The autopilot was engaged even after an alert warned the two pilots that the plane was dropping too quickly, investigators said Sunday at a news conference near the crash site.
"The autopilot was engaged until the last second of recorded data," Robert Sumwalt, a senior official with the National Transportation Safety Board, said.
Sumwalt said the auto throttle was also being used until seconds before the crash.
The Airbus A300 crashed at 4:45 a.m. Wednesday less than a mile from the runway at the Birmingham-Shuttlesworth International Airport.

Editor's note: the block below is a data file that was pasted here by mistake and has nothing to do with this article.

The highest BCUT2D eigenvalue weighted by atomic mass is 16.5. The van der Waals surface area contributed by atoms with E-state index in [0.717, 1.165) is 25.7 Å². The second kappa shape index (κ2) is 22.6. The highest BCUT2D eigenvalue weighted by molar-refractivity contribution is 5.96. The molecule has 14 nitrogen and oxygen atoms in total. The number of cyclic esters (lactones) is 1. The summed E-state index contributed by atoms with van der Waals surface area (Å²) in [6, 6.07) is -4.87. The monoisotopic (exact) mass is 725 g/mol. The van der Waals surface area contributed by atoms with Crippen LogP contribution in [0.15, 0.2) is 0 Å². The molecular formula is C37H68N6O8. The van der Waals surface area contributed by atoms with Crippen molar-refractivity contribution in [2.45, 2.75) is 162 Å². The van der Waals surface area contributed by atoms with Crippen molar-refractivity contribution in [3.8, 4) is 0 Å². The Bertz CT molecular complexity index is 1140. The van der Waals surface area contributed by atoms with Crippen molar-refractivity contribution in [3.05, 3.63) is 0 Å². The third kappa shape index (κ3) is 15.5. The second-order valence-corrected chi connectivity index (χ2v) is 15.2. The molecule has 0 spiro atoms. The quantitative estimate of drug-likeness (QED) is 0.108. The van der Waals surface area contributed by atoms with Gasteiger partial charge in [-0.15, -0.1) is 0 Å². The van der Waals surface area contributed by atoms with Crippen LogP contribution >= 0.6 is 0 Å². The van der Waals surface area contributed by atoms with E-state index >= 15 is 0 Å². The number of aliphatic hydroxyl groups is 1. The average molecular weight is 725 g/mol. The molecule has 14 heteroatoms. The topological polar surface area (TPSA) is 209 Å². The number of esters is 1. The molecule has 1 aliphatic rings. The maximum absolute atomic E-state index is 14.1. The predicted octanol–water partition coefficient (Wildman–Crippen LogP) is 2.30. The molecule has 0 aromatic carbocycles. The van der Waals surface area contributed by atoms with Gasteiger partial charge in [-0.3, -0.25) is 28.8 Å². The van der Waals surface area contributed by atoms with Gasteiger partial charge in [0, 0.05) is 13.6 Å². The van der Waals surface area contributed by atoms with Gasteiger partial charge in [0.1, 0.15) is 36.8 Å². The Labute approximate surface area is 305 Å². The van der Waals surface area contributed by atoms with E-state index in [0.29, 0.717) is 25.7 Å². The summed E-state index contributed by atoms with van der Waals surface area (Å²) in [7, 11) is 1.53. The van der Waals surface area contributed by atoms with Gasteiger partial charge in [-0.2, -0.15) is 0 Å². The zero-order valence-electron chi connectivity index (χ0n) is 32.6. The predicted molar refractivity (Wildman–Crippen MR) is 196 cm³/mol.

Seven seconds before impact, the pilots received a sink rate alert, but investigators did not say whether pilots made any attempt to turn off the autopilot and regain altitude, the Los Angeles Times reported.
Sumwalt also said there were no problems with the controls on the plane, and no signs of engine failure.
Investigators said they are looking into how much the pilots slept before taking off from Louisville to Birmingham.
UPS has identified the victims of the crash as Cerea Beal Jr., 58, of Matthew, N.C., and Shanda Fanning, 37, of Lynchburg, Tenn.
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